Cotton Gin Port
Latitude / Longitude:
33°58′15″N 88°32′35″W / 33.97083°N 88.54306°W / 33.97083
Central (CST) (UTC-6)
Cotton Gin Port is a ghost town in Monroe County, Mississippi, United States.
Cotton Gin Port was the first town in north Mississippi, although initially it was part of Marion County in the Alabama Territory. The new demarcation lines of 1820-21 put it in Mississippi. The site was located on the east bank of the Tombigbee River at a crossing of vital Indian trails. It was a base of expeditions of Jean-Baptiste Le Moyne de Bienville in 1736 and Vaudreuil in 1752. The Kansas City, Memphis & Birmingham Railroad caused extinction as the townfolk moved to the new town of Amory.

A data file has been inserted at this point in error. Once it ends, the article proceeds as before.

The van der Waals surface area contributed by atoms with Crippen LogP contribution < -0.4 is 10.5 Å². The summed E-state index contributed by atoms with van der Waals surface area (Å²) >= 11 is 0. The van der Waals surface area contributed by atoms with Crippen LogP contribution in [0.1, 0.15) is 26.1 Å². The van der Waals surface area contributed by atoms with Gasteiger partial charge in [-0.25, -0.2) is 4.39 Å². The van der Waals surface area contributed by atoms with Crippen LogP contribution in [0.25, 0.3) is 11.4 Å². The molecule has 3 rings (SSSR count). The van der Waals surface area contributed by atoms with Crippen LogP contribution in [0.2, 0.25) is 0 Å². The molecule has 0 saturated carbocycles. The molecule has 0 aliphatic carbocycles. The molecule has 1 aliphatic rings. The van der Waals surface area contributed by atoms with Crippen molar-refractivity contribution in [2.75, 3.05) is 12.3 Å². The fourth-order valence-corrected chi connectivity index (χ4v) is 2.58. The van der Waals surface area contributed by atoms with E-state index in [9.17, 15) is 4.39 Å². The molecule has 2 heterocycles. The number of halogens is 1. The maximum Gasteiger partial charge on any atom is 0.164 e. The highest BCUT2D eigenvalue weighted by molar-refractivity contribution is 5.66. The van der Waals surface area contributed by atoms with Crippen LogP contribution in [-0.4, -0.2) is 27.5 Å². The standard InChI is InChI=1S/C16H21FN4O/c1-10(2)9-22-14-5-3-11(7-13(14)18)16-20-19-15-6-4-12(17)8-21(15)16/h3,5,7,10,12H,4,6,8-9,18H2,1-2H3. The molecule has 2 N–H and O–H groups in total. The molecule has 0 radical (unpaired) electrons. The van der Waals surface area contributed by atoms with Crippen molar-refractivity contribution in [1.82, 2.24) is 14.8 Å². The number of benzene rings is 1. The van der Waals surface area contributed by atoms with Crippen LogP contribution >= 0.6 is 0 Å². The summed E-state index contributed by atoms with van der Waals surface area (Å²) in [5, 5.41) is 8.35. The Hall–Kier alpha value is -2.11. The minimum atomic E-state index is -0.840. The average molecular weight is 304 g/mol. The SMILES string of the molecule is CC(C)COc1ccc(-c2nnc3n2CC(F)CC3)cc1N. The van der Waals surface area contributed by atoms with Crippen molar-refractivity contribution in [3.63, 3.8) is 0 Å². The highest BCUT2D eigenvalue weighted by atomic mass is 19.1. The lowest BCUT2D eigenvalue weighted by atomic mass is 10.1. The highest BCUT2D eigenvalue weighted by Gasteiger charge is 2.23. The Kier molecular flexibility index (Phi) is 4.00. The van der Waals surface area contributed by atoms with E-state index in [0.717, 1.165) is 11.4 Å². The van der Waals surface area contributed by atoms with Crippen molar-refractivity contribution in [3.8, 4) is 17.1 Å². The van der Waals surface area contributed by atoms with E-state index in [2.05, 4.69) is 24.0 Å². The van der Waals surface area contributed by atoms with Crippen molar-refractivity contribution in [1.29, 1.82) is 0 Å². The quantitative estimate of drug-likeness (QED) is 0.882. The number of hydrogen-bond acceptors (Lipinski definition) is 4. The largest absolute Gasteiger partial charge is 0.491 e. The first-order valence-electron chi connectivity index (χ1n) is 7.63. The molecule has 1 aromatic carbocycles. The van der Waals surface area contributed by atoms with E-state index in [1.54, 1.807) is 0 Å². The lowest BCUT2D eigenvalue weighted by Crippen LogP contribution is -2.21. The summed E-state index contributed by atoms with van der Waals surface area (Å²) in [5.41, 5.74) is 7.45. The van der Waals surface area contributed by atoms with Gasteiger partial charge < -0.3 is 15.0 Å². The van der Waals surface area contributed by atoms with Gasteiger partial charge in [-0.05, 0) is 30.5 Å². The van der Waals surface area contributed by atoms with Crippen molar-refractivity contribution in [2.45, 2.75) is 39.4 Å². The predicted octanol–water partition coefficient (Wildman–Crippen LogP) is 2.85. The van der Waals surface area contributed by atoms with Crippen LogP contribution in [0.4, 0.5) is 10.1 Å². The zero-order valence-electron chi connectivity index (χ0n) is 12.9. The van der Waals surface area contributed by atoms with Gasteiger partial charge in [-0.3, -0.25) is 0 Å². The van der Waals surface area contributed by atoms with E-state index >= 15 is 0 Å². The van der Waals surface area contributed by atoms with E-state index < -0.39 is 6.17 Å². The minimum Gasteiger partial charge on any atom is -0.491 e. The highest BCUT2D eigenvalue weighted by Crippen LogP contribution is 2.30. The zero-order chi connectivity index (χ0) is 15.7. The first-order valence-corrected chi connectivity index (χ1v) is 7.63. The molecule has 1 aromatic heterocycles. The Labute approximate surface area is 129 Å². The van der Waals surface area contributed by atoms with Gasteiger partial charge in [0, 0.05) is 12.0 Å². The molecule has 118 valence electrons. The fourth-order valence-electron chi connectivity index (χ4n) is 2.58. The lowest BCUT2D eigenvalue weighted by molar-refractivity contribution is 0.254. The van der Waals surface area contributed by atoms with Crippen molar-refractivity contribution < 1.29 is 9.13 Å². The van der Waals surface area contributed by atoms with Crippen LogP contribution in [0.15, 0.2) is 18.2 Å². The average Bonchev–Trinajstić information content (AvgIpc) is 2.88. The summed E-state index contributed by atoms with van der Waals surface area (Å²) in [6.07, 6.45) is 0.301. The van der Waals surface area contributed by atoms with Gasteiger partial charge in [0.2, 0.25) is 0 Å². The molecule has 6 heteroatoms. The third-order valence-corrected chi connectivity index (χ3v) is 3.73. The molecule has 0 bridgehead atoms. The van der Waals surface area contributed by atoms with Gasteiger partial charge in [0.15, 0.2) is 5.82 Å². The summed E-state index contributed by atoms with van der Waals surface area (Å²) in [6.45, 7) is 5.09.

The ruins of the old town can still be found between the Tenn-Tom Waterway and the Tombigbee River, and relics from the old settlement can be seen at the Amory Municipal Museum. Chief Levi Colbert is said to have lived on the bluff west of Cotton Gin Port, near the old cotton gin where there was a large spreading oak known as the council tree.
The early U.S. government built a cotton gin in 1801 at Cotton Gin Port as part of a “plan of civilization” for the local Chickasaw Indians, and soon became recognized as a Chickasaw Indian trading post. A road, Gaines Trace, was built to the town in 1811 and 1812. This road ran from close to Muscle Shoals on the Tennessee River to Cotton Gin Port, where it crossed the Tombigbee; it then proceeded south to Fort Stoddert.